Next up is E.T. Similar to Back to The Future, I think the last time every person in America saw E.T. “was way back when I was eight,” which more than accurately reflects the last time I saw it. I keenly remember there being a boring section in the movie when I saw it, somewhere in act two, where I found it difficult to pay attention. Seeing it again more than twenty years later, I’m not sure what I would have been referring to. E.T. holds up remarkably well (in fact, all the movies in this list do with the exception of Short Circuit 2). I didn’t actually realize, when I last saw it, that E.T. was such a complex movie.
The first part of this movie reflects the lonely, slow moving, isolated, boring elements of science fiction I’ve come to idolize the last few years: the kind of uncomfortable silence that forces you to reflect and self analyze. It’s also kind of scary. If I didn’t know this was Spielberg when it started, I might think it’d be a horror movie. Which is interesting: awful and awesome come from the same root word, awe, which comes from the Norse agi, meaning fear. Now awe has come to mean, “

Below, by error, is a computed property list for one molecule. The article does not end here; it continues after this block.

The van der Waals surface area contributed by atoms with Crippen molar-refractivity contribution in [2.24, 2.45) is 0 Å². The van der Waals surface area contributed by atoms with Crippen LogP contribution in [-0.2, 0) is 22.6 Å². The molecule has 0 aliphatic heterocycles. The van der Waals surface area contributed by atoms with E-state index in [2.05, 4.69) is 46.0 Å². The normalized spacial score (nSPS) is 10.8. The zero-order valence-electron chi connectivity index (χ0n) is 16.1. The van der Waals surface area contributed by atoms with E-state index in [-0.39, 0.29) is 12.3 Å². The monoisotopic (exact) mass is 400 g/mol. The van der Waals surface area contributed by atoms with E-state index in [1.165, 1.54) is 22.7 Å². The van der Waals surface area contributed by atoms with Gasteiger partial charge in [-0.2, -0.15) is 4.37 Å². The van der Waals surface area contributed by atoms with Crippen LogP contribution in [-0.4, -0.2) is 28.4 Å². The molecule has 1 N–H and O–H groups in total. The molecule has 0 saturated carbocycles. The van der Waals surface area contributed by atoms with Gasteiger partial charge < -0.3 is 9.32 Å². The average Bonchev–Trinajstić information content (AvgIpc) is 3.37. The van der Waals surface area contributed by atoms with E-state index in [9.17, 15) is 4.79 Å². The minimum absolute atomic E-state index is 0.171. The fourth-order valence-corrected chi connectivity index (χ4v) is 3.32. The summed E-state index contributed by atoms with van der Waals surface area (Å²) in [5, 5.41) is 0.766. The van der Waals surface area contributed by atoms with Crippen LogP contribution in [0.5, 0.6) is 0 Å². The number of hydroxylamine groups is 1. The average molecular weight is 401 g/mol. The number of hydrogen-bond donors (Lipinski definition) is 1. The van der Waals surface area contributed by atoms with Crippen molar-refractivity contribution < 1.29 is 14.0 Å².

Fun fact: Spielberg initially wanted E.T. to be like Poltergeist, but with aliens, which might account for the latent awful.
That was my central thought throughout the movie; Transcendence is a gamble. E.T. might be terrifying, he might die, or we might all become psychic.
Click Page 3 for Batteries Not Included and Flight of the Navigator!